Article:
Longer view shows excessive profits for electricity distributors

Dr Geoff Bertram looks beyond the Electricity Price Review's five years of data to find evidence of excessive profit-taking by electricity network companies.

Image of Wellington street
Dr Geoff Bertram writes that monopoly power in the electricity distribution sector has been exercised to extract profits from customers.

The first report from the Electricity Price Review, set up by Energy Minister Megan Woods in April this year, declares that, after "a comprehensive analysis of existing data sources", there is "nothing to suggest distributors are making excessive profits".

This claim must have startled most electricity consumers, after three decades of rising prices, high profits, and massive capital gains for network owners.

There is no lack of data – since the 1960s, financial statements for each network have been published annually on the public record.

Serious research into profitability would surely span the three decades since electricity supply authorities had their assets expropriated by act of Parliament, were transformed into corporatised monopolies, were then left unregulated for a decade, and finally became "regulated monopolies" in 2008.

Inexplicably, the price review looked at only the past five years of data, from 2013 to 2017.  During that period the electricity network companies collected just enough revenue to give them a commercial return on the value of their assets, as determined by the Commerce Commission.

The price review asked whether the sector's profits represented a commercial return on the asset values set by the commission. Finding that the answer was yes, the review announced "no excess profits".  But what is this "regulatory asset value" against which profits are evaluated, and why did the price review not look back before 2013?

Consider the Wellington and Hutt electricity networks.  Back in the early 1990s, electricity customers paid those networks about $55 million a year.  Of that, $40m went to pay for operating costs, and $14 million was invested in new network assets.

Effectively, all the money paid by users was ploughed back directly into the service.

Fast-forward to the five years 2013-17. Excluding Transpower charges, users paid $115m a year for the same network services. Operating costs were $29m a year. Capital spending averaged $33m a year.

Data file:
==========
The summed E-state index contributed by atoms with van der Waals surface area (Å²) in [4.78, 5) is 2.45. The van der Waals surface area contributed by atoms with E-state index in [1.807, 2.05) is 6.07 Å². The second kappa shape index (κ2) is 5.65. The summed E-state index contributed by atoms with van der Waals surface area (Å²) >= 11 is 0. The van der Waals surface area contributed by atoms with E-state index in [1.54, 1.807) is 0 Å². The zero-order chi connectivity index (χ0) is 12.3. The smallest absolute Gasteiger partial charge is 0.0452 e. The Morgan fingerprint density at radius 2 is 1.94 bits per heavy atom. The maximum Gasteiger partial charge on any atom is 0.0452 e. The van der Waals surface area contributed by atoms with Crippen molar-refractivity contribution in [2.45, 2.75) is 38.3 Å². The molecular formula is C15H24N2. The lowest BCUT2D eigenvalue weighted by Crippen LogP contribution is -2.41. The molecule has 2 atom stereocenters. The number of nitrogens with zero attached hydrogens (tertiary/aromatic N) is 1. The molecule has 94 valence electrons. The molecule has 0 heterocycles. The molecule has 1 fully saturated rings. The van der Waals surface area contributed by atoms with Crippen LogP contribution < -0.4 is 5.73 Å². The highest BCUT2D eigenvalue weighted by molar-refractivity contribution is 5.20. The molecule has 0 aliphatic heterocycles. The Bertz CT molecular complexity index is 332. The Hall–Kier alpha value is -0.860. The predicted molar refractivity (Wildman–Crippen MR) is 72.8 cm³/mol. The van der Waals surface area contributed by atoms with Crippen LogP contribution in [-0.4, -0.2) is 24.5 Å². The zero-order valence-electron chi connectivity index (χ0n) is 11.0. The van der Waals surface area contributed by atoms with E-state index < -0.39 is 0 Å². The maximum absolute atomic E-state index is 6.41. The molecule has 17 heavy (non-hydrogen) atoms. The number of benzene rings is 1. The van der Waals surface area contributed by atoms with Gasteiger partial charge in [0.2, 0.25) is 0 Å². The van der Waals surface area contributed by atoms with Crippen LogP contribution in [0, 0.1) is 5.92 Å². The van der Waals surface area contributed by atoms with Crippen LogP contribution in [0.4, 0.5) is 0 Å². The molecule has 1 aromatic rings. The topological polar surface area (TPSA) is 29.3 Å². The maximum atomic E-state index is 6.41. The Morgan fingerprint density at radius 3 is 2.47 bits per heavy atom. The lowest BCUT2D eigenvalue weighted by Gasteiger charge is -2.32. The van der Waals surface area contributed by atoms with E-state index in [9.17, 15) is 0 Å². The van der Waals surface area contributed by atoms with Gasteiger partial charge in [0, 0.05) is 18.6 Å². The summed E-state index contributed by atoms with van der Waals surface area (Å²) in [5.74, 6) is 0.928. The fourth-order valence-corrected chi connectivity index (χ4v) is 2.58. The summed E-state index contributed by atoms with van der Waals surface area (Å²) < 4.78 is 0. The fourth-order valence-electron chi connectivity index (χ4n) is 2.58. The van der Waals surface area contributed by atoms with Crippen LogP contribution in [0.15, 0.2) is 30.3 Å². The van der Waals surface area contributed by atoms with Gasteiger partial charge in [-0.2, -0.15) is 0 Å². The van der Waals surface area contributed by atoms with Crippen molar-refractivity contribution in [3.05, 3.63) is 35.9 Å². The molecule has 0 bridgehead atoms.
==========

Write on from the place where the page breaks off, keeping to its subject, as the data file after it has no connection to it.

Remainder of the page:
Just half the money collected from users was ploughed back into operating costs and new investment –  $2.7m a year went to pay tax; the other $51m went as clear returns to investors after covering all operating costs, capital expenditures and tax payments. Excessive seems a reasonable description.

Corporatisation and privatisation

Back in the early 1990s, the government promised, first, that corporatisation and privatisation would bring costs down and, second, that cost reductions would pass through to lower prices. Instead, as operating costs were driven down, prices went up, sending margins through the roof.

If the old supply authorities had continued unchanged, even with no average-cost savings at all, and if their capital spending had been equal to the actual figures, then over the past five years network charges would have been $83m a year – not $115m.

Monopolists routinely put a value on their assets for accounting purposes.  Turned loose to price-gouge their captive customers after 1994, the owners of the Wellington-Hutt networks were sitting on a gold mine.

Network operations with a historic-cost value of $127m were bought by TransAlta NZ for $320m, then sold to United Networks in 1998 for $590m. In 2008 the networks went to another eager buyer, Wellington Electricity Distribution Network, for $785m.

The non-current assets are now valued on that company's books at $881m, of which $256m is "goodwill" – an accountants' expression that means, in this case, monopoly power exercised to extract profits from customers.

Writing up assets, obviously enough, reduces the apparent rate of profit.  That's the trick the Commerce Commission signed off when it established its "regulatory asset base".  That's why the commission's regulatory accounts for 2013-17 don't reveal any "excess profits". The smoking gun lies buried under a mountain of asset revaluations.

Sting in the tail of this story

Connoisseurs of tax avoidance will enjoy the sting in the tail of this story.

In 2017, Wellington Electricity reported an after-tax loss of $3m on revenues (this time including Transpower charges passed through) of $195m, with operating costs (again inclusive of Transpower charges) of $106m, leaving a gross margin (ebitda), after some minor items, of $84m. "Depreciation and amortisation" took $32m of this, tax took $3.7m, and "finance costs" took $50m.

The company's debt at the end of 2017 was $722m – 123 per cent of the book value of fixed assets. Of this debt, $234.5m was owed to a related party in Hong Kong at an interest rate of 8.75 per cent.

Last May, the Australian Tax Office won a landmark court case against Chevron Australia, which had used a similar related-party loan arrangement to transfer excess profits out of Australia and thus avoid paying tax.

Time perhaps for Inland Revenue to check the tax accounts of Wellington Electricity? Certainly time for the price review team to take a more serious look at all the data – not just those sanitised five years.

  • Dr Geoff Bertram is a senior associate at the Institute for Governance and Policy Studies, and this analysis was originally published on the Stuff website.